It centres around two brothers; Giovanni, the oldest who decides to branch out from tradition and lead a life filled with words, festivals, travel, and independence; And Luca the youngest who does what is expected and continues the family business of making ice cream like his father, g
David V.
Jul 22, 2017 rated it really liked it
Received as an ARC from the publisher. Started 7-22-17; finished 7-27-17. Tells the story of a multi-generational family of Italian ice-cream makers in the Netherlands and the youngest son who prefers to become a poet. Along the way the reader gets a lesson in the history of ice-cream making, and the flavors described make you SO HUNGRY for the treat. Although the book has been touted as one for fans of A Man Called Ove, I found it to be similar in style but still not as compelling as Ove. It do ...more
Oct 24, 2016 rated it really liked it  ·  review of another edition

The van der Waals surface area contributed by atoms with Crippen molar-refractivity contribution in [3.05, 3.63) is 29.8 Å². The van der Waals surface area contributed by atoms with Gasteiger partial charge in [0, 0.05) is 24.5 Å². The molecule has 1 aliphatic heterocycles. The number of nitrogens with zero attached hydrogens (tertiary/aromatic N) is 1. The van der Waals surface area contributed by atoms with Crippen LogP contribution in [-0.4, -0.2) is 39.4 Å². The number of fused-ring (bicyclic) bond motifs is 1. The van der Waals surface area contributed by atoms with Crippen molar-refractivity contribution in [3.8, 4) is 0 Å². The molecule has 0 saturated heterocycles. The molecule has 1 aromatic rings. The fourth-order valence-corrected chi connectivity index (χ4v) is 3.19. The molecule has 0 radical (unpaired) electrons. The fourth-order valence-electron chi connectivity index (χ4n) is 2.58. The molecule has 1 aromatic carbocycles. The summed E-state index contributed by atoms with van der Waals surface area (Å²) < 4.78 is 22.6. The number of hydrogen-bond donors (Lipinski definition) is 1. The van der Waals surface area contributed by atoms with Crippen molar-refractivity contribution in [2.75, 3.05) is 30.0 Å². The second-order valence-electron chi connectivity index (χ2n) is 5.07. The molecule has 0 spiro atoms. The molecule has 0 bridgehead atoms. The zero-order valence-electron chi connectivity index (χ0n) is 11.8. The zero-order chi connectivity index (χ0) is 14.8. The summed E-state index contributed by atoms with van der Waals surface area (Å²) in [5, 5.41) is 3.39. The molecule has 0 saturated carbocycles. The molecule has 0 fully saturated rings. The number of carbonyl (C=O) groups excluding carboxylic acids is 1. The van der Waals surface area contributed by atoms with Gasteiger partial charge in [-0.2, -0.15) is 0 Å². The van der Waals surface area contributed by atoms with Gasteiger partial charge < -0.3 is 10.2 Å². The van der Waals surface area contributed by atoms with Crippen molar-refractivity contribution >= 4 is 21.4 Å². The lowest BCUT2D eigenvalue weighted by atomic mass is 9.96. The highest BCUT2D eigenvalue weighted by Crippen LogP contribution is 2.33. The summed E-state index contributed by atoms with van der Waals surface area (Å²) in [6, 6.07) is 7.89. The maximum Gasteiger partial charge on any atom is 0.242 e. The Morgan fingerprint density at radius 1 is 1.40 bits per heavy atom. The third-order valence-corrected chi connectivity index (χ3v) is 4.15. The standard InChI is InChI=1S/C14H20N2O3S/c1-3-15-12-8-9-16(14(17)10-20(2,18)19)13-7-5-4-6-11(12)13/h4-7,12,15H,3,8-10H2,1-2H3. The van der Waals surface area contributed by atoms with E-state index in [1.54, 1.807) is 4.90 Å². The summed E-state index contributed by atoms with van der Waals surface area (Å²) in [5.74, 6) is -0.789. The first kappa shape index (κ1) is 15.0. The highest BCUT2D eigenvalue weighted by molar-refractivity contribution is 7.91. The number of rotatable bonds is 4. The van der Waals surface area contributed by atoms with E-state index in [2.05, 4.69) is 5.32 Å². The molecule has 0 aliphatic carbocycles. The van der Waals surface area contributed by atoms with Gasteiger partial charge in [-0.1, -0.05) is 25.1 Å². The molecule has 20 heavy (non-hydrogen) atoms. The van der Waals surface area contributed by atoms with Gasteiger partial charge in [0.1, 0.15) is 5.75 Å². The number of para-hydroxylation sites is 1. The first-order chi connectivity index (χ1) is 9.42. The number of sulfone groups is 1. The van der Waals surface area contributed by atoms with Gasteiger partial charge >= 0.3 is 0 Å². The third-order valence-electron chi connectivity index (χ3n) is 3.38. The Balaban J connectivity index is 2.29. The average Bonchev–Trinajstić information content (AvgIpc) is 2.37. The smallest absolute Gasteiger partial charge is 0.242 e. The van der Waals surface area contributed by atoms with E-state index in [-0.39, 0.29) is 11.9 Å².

Novel set in the DOLOMITES with lots of ice-cream (what's not to like?)
A delightful book combining village life in Northern Italy and ice cream. What’s not to like?

This is the story of one Italian family, bedded in the mores and traditions of the Dolomites, who create wonderful recipes for commercial ice cream.

Way back when, in the Autumn/Winter time the menfolk would set out on foot from Venas Di Cadore (near Cortina d’Ampezzo) to walk to Vienna (imagine! That’s well over 500km and easily a thr
Rachel Carter
Mar 15, 2018 rated it did not like it  ·  review of another edition
Shelves: crap
This author can’t go more than a couple pages without describing a pair of ta-tas. About 10 pages in, I gave up after this paragraph about a preteen girl- “At home, in her room, she sometimes held her breasts for hours. ... She was becoming a woman and she needed a man, a man to hold her.” Every female character (who isn’t old) is a collection of body parts!